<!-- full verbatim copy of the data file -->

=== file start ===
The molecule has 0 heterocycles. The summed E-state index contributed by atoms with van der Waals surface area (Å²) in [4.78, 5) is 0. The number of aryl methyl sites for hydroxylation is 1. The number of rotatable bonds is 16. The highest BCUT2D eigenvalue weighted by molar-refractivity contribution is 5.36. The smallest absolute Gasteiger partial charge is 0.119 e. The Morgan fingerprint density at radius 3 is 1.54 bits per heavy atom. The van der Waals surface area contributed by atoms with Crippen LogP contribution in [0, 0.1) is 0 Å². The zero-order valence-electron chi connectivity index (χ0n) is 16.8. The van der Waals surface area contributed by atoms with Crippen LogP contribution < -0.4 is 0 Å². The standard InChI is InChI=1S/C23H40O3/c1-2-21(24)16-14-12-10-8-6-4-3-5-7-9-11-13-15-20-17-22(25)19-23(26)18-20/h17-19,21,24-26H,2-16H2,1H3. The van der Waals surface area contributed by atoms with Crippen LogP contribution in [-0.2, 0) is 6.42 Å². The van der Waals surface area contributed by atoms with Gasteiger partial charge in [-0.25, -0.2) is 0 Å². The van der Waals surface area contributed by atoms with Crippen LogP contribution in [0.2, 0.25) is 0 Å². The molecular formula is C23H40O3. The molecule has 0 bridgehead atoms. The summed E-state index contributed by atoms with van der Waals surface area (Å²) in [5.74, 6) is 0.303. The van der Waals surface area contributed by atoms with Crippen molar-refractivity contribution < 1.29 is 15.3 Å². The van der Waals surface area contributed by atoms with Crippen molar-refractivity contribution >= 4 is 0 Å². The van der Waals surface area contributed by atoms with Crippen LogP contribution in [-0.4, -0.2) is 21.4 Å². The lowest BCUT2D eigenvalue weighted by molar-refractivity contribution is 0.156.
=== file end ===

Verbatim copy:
The molecule has 0 heterocycles. The summed E-state index contributed by atoms with van der Waals surface area (Å²) in [4.78, 5) is 0. The number of aryl methyl sites for hydroxylation is 1. The number of rotatable bonds is 16. The highest BCUT2D eigenvalue weighted by molar-refractivity contribution is 5.36. The smallest absolute Gasteiger partial charge is 0.119 e. The Morgan fingerprint density at radius 3 is 1.54 bits per heavy atom. The van der Waals surface area contributed by atoms with Crippen LogP contribution in [0, 0.1) is 0 Å². The zero-order valence-electron chi connectivity index (χ0n) is 16.8. The van der Waals surface area contributed by atoms with Crippen LogP contribution < -0.4 is 0 Å². The standard InChI is InChI=1S/C23H40O3/c1-2-21(24)16-14-12-10-8-6-4-3-5-7-9-11-13-15-20-17-22(25)19-23(26)18-20/h17-19,21,24-26H,2-16H2,1H3. The van der Waals surface area contributed by atoms with Crippen LogP contribution in [-0.2, 0) is 6.42 Å². The van der Waals surface area contributed by atoms with Gasteiger partial charge in [-0.25, -0.2) is 0 Å². The van der Waals surface area contributed by atoms with Crippen LogP contribution in [0.2, 0.25) is 0 Å². The molecular formula is C23H40O3. The molecule has 0 bridgehead atoms. The summed E-state index contributed by atoms with van der Waals surface area (Å²) in [5.74, 6) is 0.303. The van der Waals surface area contributed by atoms with Crippen molar-refractivity contribution < 1.29 is 15.3 Å². The van der Waals surface area contributed by atoms with Crippen molar-refractivity contribution >= 4 is 0 Å². The van der Waals surface area contributed by atoms with Crippen LogP contribution in [-0.4, -0.2) is 21.4 Å². The lowest BCUT2D eigenvalue weighted by molar-refractivity contribution is 0.156.